Finally, the key political problem of the conflict – the political regime in Ukraine and its future – is far from resolution. It is common knowledge that the political status quo established in the country after the coup d'etat of February 21, 2014, does not suit the population of Donbass, while the new Kiev government and its Western patrons are doing their utmost to preserve it and safeguard reintegration of Donbass on its basis. The constitutional reform – something that could have provided a new political status quo in Ukraine and, therefore, settled the conflict – is being crossed out in every possible way, and Kiev is openly refusing to launch the negotiations with the self-proclaimed DPR and LPR as was stipulated in the Minsk Agreements of February 2015. The parties interpret the Minsk commitments in a fundamentally different way. As a result, the transition of the border between the self-proclaimed republics of Donbass and Russia to Kiev's control is postponed indefinitely. Meanwhile, the DPR and LPR are switching to ruble payments, their economic and cultural ties with Ukraine are dwindling.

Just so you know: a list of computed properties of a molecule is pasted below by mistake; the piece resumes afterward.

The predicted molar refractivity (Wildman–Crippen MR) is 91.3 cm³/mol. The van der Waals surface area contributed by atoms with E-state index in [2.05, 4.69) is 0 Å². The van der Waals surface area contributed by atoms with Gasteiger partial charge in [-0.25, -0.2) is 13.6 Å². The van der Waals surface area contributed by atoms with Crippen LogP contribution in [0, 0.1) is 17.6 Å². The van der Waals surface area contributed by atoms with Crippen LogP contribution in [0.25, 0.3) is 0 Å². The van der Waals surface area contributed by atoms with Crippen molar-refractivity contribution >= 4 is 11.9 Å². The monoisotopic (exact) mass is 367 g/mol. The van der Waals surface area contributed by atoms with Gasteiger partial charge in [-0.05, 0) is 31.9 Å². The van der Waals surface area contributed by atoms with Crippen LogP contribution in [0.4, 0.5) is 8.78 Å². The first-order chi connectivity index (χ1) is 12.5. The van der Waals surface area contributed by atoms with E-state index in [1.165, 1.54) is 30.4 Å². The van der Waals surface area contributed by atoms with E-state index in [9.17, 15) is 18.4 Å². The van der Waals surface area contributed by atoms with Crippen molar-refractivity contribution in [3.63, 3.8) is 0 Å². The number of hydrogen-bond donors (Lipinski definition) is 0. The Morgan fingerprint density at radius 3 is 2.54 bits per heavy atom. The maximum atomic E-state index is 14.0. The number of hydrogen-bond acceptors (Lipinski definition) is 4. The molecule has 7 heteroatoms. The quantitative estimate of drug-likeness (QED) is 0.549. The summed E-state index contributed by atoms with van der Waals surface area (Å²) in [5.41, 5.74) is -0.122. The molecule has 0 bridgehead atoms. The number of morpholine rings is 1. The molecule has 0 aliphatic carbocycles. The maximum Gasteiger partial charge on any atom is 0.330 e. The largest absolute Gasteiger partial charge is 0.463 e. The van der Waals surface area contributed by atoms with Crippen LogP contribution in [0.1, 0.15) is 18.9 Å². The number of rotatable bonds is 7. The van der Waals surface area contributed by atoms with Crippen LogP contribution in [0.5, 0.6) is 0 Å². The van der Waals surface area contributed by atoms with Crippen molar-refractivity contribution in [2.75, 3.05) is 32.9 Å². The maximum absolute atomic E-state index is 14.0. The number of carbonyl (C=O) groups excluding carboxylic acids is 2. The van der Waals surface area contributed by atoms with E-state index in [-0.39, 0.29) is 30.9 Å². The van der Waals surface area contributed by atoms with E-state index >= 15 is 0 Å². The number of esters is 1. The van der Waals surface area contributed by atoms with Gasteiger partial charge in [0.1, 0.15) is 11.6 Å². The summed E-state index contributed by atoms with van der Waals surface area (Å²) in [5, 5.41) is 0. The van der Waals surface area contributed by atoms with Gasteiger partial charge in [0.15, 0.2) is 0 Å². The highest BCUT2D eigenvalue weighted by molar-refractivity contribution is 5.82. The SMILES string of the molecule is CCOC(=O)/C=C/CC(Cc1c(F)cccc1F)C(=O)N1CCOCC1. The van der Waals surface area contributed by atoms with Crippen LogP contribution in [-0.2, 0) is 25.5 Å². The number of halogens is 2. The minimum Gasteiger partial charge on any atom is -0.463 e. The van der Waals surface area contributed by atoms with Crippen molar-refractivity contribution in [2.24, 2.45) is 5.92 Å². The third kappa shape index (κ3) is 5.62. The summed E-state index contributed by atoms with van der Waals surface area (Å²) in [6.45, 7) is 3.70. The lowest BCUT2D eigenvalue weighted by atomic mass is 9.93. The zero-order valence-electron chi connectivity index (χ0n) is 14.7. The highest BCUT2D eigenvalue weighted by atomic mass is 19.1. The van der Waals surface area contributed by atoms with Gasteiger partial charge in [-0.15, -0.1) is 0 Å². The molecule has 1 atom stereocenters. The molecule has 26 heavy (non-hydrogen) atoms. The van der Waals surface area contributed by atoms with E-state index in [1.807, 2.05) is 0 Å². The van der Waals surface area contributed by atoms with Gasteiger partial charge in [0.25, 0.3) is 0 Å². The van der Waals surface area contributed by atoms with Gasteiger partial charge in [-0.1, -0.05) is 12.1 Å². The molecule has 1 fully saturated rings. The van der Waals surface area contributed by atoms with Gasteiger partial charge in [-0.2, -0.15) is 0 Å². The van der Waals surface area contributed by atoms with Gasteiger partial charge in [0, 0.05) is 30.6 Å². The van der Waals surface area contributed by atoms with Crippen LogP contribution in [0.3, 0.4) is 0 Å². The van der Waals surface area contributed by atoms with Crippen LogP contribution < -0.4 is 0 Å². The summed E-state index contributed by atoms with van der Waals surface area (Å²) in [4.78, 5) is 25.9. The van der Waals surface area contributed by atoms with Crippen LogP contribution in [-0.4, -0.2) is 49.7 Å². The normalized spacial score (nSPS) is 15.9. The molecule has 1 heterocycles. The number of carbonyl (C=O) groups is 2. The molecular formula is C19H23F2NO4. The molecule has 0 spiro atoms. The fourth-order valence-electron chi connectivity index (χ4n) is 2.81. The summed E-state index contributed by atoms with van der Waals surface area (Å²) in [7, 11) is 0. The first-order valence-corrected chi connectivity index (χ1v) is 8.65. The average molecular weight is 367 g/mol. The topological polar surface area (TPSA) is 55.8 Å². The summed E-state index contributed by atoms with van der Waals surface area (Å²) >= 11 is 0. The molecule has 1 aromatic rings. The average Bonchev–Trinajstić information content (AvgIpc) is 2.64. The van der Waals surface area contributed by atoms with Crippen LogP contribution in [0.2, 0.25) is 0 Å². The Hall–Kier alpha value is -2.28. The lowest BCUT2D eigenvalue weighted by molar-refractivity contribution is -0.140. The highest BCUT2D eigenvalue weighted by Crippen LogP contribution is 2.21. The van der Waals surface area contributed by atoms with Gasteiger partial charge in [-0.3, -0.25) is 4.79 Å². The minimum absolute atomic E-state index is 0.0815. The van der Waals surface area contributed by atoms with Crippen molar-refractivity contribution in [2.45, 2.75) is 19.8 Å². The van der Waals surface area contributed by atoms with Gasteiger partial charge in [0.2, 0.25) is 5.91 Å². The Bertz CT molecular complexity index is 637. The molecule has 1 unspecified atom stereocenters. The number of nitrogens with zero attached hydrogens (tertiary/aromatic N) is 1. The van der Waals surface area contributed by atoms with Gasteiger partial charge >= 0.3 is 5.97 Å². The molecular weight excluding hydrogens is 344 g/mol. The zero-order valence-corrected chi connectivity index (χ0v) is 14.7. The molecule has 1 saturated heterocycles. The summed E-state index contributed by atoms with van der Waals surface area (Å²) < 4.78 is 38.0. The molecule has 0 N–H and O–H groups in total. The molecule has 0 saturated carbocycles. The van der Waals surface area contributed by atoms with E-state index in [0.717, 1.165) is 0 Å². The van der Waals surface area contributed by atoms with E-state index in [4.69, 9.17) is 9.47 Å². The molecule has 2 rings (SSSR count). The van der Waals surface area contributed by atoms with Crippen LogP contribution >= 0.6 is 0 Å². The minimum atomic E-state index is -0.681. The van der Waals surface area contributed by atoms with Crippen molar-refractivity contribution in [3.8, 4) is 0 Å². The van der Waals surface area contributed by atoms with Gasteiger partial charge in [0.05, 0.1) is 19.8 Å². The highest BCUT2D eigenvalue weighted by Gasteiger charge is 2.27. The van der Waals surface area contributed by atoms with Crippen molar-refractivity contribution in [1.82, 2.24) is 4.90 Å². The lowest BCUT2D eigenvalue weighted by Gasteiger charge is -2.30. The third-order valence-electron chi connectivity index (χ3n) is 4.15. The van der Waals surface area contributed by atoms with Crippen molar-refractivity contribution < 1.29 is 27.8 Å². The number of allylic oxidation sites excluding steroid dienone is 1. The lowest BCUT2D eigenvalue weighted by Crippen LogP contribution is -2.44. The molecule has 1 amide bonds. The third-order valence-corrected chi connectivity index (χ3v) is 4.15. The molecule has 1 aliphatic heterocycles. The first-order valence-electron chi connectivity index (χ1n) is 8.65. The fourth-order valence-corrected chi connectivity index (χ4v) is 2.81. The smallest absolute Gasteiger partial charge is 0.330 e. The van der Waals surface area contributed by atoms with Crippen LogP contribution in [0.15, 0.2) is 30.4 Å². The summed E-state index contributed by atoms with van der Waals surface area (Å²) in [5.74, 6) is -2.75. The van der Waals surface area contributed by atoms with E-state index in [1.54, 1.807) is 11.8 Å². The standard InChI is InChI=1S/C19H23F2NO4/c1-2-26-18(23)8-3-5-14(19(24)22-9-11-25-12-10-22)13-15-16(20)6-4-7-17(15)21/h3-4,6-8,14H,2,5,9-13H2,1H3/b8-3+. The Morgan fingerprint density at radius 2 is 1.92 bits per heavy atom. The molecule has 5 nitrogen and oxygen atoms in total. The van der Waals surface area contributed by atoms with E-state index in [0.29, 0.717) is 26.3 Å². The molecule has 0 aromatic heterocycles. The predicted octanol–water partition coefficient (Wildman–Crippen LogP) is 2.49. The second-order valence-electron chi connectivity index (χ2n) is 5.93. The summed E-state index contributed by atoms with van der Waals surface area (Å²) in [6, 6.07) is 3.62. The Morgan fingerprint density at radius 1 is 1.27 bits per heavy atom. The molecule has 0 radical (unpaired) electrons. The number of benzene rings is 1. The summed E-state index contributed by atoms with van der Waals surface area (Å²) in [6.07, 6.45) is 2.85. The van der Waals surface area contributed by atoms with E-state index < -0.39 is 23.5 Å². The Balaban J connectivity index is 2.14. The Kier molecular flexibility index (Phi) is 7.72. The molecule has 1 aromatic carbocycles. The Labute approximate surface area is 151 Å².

Thus, there is transnistrization of the conflict, its "freezing" instead of resolution based on a new All-Ukrainian political status quo. The DPR and LPR would most likely remain entities de facto independent from Ukraine but de jure part of its territory under Russia's subsistence and within approximately the current boundaries for an indefinite span of time. In the future, the situation will be able to transform either into reunification of the country on the ground of federalization and constitutional reform or into a new war.
Hence many people wonder: how effective is the Normandy format? Should it be replaced or adjusted? For instance, by complementing it with the US, who has one of the greatest influences on the conduct of the current Ukraine and development of common modalities in the dialogue with Russia both from the standpoint of the Ukrainian crisis and the prospects of its relations with the West as a whole. Or, perhaps, the format should be supplemented by the High Representative of the European Union for Foreign Affairs and Security Policy or the President of the European Council, or use them as representatives of EU institutions to replace the leaders of Germany and France.